May 25, 2019

Quiet Your Mind

Get Fit Quick Tip:

Quiet your mind!

Meditation does not have to happen sitting on the floor, in a quiet room. In fact, meditation or the action of quieting your mind and calming your body can happen anywhere, at any time. Here’s how:

Sit, stand or lie down comfortably. Close your eyes if possible.

Inhale and picture in your mind a place, person, object or space that gives you complete and total peace and calm.

The key is to make the experience “real” in your mind picturing every detail, and involving all of your senses. What do you see, hear, feel, smell?

Perform 3-5 inhale and exhale cycles as you take your mind into your experience fully.

Next open your eyes, shake out your muscles, and enjoy the mental refresh.

12 Minutes to Stress-Free! Written by Jessica Matthews

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Got 12 minutes? 3 Simple Strategies for Stress-Free Surrender!
Written by Jessica Matthews

Busy day at work? Hectic holiday season?  A growing to-do list? Whatever the reason might be, in this fast-paced world it’s not uncommon to find ourselves feeling stressed from time to time, especially as the end of the year draws near. These three simple strategies for stress relief, which when done together take just 12 minutes to complete, can help you to truly relax and unwind at the end of a long day.

Yogic breathwork in child’s pose (Ujjayi Pranayama in Balasana)- Numerous scientific studies have shown that pranayama, the practice of breath control, helps to increase relaxation, decrease feelings of anxiety, improve mental focus and enhance overall psychological well-being. Ujjayi breathing, a type of pranayama in which inhalation and exhalations are done through the nose, is a breath that is both relaxing and energizing. This diaphragmatic breath has been shown to increase oxygen consumption, as it is designed to be both a long and smooth breath in which air is guided gently in and out of the body through the nose without force, creating a soothing sound, almost like the sound of distance ocean waves. Pair this breath with child’s pose, a resting posture that helps to release tension in the back while also relieving fatigue and stress, and spend about two minutes quieting the mind and steading the breath while enjoying a few moments of surrender.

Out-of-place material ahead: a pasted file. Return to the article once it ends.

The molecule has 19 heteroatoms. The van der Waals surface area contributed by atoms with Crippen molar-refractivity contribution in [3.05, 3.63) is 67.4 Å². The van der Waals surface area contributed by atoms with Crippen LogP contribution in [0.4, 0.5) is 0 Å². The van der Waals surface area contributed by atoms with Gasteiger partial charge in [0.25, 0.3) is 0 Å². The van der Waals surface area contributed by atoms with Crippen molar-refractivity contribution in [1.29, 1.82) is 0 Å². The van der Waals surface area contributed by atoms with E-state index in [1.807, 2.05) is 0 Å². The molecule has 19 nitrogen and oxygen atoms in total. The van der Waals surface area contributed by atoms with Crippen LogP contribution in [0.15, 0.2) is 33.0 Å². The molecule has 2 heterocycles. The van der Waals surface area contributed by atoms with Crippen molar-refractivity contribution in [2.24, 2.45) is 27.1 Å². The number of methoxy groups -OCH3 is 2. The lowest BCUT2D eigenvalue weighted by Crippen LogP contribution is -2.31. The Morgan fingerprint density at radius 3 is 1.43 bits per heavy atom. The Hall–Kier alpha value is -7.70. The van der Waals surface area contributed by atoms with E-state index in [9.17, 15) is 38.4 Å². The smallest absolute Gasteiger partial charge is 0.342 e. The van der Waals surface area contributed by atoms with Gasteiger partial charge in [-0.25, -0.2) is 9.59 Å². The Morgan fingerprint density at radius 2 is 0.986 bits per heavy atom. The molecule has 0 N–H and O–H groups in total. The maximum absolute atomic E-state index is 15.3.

Legs up the wall pose (Viparita Karani)- Borrowing from restorative yoga, this posture helps to release tension from the lower extremities and reduce swelling in the legs and feet while also calming the mind and decreasing feelings of anxiety and stress. With your legs extended up the wall, use folded blankets or a bolster to help support the lower back as you come to stillness for five blissful minutes.

Seated meditation (Mantra Visualization in Anjali Mudra)- Clearing your mind after a long day can seem like quite the challenge, especially if you’re new to meditation, but by practicing anjali mudra, a comfortable seated posture in which the palms are pressed together at heart center with both thumbs lightly touching the sternum and the head slightly bowed forward, in time entering that meditative state of awareness will start to become much easier. Couple this stress-relieving asana with a mantra visualization in which you select a word or phrase that you repeat silently to yourself, allowing it’s meaning to radiate through your body, and in just five quiet contemplative minutes it can help you to quiet your mind and truly become grounded, present and fully attuned in the here in now.